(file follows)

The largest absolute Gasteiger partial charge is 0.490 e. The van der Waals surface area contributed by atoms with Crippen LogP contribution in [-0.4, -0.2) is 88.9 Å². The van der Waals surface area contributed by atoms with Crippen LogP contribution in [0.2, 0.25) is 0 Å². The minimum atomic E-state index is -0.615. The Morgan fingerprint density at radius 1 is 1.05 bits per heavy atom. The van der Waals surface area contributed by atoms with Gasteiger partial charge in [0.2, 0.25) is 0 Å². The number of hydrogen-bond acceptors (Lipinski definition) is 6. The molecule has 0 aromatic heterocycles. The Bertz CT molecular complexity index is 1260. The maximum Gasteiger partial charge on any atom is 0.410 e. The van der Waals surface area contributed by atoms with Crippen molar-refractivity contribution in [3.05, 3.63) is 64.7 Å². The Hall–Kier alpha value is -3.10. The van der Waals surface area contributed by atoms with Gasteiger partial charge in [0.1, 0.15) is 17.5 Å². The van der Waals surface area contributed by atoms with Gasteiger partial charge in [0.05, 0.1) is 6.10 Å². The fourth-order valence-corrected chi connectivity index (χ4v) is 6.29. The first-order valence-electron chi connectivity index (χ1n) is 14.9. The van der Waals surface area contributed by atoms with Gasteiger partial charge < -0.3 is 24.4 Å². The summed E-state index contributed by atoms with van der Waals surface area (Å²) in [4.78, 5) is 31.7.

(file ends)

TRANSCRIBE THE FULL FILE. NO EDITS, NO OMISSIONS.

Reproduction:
The largest absolute Gasteiger partial charge is 0.490 e. The van der Waals surface area contributed by atoms with Crippen LogP contribution in [-0.4, -0.2) is 88.9 Å². The van der Waals surface area contributed by atoms with Crippen LogP contribution in [0.2, 0.25) is 0 Å². The minimum atomic E-state index is -0.615. The Morgan fingerprint density at radius 1 is 1.05 bits per heavy atom. The van der Waals surface area contributed by atoms with Gasteiger partial charge in [0.2, 0.25) is 0 Å². The number of hydrogen-bond acceptors (Lipinski definition) is 6. The molecule has 0 aromatic heterocycles. The Bertz CT molecular complexity index is 1260. The maximum Gasteiger partial charge on any atom is 0.410 e. The van der Waals surface area contributed by atoms with Crippen molar-refractivity contribution in [3.05, 3.63) is 64.7 Å². The Hall–Kier alpha value is -3.10. The van der Waals surface area contributed by atoms with Gasteiger partial charge in [0.1, 0.15) is 17.5 Å². The van der Waals surface area contributed by atoms with Gasteiger partial charge in [0.05, 0.1) is 6.10 Å². The fourth-order valence-corrected chi connectivity index (χ4v) is 6.29. The first-order valence-electron chi connectivity index (χ1n) is 14.9. The van der Waals surface area contributed by atoms with Gasteiger partial charge < -0.3 is 24.4 Å². The summed E-state index contributed by atoms with van der Waals surface area (Å²) in [4.78, 5) is 31.7.